Less than 2 weeks after the United States Department of Agriculture announced that it finalized a rule to end soring, an improbable turn of events has put it on hold.
In a Jan. 13, 2017, news release, the USDA issued its update of the Horse Protection Act and stated that the “final rule will be publish [sic] in the Federal Register in the coming days.” When President Donald Trump took office 7 days later, the rule apparently had not been published. The White House issued a memorandum that same day withdrawing all unpublished rules and sending them back to the relevant agency for review.
“With respect to regulations that have been sent to the OFR [Office of the Federal Register] but not published in the Federal Register, immediately withdraw them from the OFR for review and approval,” according to the memo attributed to White House Chief of Staff Reince Preibus.
As it specifically pertains to farriery, the final rule prohibited the use of all action devices — except certain boots — and all associated lubricants; as well as all pads and wedges, unless prescribed and the horse is receiving therapeutic, veterinary treatment, on all Tennessee Walking Horses and Racking Horses. It also mandated that a farrier would be physically present to assist horse protection inspectors at horse shows, exhibitions, sales and auctions “that allow Tennessee Walking Horses or Racking Horses to participate in therapeutic pads and wedges if more than 150 horses are entered.” If 150 or fewer horses are entered, a farrier will be on call.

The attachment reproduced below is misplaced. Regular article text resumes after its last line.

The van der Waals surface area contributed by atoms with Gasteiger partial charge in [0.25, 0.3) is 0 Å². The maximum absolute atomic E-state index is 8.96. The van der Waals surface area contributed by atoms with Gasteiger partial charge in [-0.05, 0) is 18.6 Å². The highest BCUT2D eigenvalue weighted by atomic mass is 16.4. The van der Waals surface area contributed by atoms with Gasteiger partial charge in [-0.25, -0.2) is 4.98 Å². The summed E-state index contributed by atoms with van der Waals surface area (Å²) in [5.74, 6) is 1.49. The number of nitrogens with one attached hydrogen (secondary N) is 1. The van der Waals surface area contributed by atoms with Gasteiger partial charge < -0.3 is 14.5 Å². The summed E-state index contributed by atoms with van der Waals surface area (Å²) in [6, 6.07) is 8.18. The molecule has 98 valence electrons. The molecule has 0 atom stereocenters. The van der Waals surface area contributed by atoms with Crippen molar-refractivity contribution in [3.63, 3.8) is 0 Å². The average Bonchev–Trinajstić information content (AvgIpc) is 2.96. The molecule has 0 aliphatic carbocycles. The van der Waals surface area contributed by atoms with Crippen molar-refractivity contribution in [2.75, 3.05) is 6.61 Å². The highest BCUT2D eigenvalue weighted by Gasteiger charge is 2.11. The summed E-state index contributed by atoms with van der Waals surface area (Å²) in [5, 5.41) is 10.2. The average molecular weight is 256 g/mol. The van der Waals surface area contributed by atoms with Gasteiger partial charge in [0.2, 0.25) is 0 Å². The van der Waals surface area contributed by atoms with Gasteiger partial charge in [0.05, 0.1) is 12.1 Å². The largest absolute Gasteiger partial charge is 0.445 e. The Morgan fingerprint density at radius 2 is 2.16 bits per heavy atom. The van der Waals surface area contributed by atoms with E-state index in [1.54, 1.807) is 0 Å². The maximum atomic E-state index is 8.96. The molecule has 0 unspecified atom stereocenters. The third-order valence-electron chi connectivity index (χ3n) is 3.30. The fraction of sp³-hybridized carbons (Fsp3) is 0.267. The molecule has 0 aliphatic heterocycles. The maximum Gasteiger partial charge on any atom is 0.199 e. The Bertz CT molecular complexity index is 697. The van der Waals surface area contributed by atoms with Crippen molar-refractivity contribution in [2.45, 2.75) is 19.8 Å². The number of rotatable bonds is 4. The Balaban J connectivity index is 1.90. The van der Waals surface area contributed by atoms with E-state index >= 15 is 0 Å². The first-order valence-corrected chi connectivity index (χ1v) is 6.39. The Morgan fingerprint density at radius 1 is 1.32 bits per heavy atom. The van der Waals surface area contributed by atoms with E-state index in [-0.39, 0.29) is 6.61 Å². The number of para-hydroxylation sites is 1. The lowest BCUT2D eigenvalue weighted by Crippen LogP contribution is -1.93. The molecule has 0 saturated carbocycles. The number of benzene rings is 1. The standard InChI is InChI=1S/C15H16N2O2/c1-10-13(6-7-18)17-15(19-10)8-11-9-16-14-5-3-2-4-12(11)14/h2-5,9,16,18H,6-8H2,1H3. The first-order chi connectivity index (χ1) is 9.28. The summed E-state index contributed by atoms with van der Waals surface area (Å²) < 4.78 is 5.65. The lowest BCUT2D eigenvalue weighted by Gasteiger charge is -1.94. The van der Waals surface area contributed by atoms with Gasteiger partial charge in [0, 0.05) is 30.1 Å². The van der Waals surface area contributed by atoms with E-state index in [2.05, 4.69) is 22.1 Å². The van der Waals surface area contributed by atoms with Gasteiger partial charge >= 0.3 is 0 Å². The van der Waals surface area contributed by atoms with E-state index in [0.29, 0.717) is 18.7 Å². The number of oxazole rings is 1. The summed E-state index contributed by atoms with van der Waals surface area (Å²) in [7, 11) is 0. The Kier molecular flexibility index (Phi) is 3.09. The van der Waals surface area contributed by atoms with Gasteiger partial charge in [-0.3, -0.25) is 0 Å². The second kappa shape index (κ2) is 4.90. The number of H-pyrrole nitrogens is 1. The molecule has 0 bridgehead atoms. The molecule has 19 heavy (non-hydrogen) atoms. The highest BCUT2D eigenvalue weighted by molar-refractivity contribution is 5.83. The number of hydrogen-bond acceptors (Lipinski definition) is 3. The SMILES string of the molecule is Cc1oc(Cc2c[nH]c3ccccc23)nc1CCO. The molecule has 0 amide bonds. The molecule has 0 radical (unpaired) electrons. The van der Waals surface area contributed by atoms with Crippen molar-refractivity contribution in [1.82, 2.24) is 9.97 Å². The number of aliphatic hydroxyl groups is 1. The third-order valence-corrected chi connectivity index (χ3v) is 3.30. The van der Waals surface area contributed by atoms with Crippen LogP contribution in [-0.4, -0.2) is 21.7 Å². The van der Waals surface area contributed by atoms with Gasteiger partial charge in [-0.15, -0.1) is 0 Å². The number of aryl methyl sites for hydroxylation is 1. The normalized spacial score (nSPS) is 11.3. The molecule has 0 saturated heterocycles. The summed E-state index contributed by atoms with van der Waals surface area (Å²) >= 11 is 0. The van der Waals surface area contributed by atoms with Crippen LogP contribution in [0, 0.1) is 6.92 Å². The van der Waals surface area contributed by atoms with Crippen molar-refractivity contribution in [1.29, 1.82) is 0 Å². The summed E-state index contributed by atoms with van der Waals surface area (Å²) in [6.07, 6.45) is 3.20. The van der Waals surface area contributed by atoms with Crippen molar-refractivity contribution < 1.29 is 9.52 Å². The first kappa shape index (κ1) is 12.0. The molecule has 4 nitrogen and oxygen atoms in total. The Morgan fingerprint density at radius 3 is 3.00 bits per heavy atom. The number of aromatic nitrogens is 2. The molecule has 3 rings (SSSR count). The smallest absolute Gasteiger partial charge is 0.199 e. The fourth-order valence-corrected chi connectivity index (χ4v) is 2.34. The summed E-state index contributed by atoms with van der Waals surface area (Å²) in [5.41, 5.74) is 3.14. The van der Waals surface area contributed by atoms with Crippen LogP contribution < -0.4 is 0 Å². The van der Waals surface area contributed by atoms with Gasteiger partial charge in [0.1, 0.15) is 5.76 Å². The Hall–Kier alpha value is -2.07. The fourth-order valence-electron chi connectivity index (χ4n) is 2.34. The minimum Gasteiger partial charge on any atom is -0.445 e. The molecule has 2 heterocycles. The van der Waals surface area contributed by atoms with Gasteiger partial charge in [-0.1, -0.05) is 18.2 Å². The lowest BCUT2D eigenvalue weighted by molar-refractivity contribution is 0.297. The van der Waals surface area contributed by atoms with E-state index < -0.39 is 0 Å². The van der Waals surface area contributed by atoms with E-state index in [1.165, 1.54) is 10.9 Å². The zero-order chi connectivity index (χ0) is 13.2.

The rule also prohibited a number of farriery devices, equipment, appliances and practices on “any horse at any horse shoe, exhibition, sale, or auction.” Specifically, the rule prohibited:
• More than one action devices on any one limb of a horse.
• Pads or other devices on horses up to 2 years old that elevate or change the angle of the hooves in excess of 1 inch at the heel.
• Artificial extension of the toe length, whether accomplished with pads, acrylics or any other material or combination thereof, that exceeds 50% of the natural hoof length.
• Toe length that does not exceed the height of the heel by 1 inch or more.
• Pads that are not made of leather, plastic, or similar pliant material.
• Any object of material inserted between the pad and the hoof other than acceptable hoof packing, which includes pine tar, oakum, live rubber, sponge rubber, silicone commercial hoof packing or other substances used to maintain adequate frog pressure or sole consistency. Acrylic and other hardening substances are prohibited as hoof packing.
• Single or double rocker-bars on the ground surface of horseshoes that extend more than 1 1/2 inches back from the point of the toe.
• Metal hoof bands placed less than 1/2 inch below the coronet band.
• Any action device or any other device that strikes the coronet band.
• Shoeing a horse, trimming a horse’s hoof, or paring the frog or sole in a manner than will cause suffering, pain, distress, inflammation or lameness during movement.
• Lead or other weights attached to the outside of the hoof wall, the outside surface of the horseshoe, or any portion of the pad, except the bottom surface within the horseshoe.
It’s unclear whether the Trump administration will affirm, renounce or simply take no action on the rule.